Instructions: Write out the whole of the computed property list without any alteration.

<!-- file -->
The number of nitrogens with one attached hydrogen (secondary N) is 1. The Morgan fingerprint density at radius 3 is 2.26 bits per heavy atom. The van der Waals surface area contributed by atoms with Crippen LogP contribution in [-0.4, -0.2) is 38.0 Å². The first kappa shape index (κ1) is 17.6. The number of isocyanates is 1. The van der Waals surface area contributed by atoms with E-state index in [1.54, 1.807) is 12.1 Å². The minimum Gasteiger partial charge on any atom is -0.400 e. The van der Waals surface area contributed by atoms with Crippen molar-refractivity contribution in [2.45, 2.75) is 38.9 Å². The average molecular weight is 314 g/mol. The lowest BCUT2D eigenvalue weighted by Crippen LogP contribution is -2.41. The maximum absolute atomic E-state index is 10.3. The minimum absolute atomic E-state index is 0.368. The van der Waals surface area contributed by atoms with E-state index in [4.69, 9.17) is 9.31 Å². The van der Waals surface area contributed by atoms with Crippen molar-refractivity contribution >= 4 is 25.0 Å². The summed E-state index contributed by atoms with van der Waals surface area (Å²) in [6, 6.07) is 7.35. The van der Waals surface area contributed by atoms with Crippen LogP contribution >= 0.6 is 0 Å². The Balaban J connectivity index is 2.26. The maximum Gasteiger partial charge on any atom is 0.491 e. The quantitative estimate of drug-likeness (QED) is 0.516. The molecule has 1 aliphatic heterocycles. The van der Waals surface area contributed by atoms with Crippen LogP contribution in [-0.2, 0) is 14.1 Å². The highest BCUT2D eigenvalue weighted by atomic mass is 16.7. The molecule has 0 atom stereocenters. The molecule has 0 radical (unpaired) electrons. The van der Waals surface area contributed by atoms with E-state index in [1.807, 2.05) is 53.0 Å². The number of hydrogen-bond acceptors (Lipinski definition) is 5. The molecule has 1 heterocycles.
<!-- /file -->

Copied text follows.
The number of nitrogens with one attached hydrogen (secondary N) is 1. The Morgan fingerprint density at radius 3 is 2.26 bits per heavy atom. The van der Waals surface area contributed by atoms with Crippen LogP contribution in [-0.4, -0.2) is 38.0 Å². The first kappa shape index (κ1) is 17.6. The number of isocyanates is 1. The van der Waals surface area contributed by atoms with E-state index in [1.54, 1.807) is 12.1 Å². The minimum Gasteiger partial charge on any atom is -0.400 e. The van der Waals surface area contributed by atoms with Crippen molar-refractivity contribution in [2.45, 2.75) is 38.9 Å². The average molecular weight is 314 g/mol. The lowest BCUT2D eigenvalue weighted by Crippen LogP contribution is -2.41. The maximum absolute atomic E-state index is 10.3. The minimum absolute atomic E-state index is 0.368. The van der Waals surface area contributed by atoms with E-state index in [4.69, 9.17) is 9.31 Å². The van der Waals surface area contributed by atoms with Crippen molar-refractivity contribution >= 4 is 25.0 Å². The summed E-state index contributed by atoms with van der Waals surface area (Å²) in [6, 6.07) is 7.35. The van der Waals surface area contributed by atoms with Crippen LogP contribution >= 0.6 is 0 Å². The Balaban J connectivity index is 2.26. The maximum Gasteiger partial charge on any atom is 0.491 e. The quantitative estimate of drug-likeness (QED) is 0.516. The molecule has 1 aliphatic heterocycles. The van der Waals surface area contributed by atoms with Crippen LogP contribution in [-0.2, 0) is 14.1 Å². The highest BCUT2D eigenvalue weighted by atomic mass is 16.7. The molecule has 0 atom stereocenters. The molecule has 0 radical (unpaired) electrons. The van der Waals surface area contributed by atoms with E-state index in [1.807, 2.05) is 53.0 Å². The number of hydrogen-bond acceptors (Lipinski definition) is 5. The molecule has 1 heterocycles.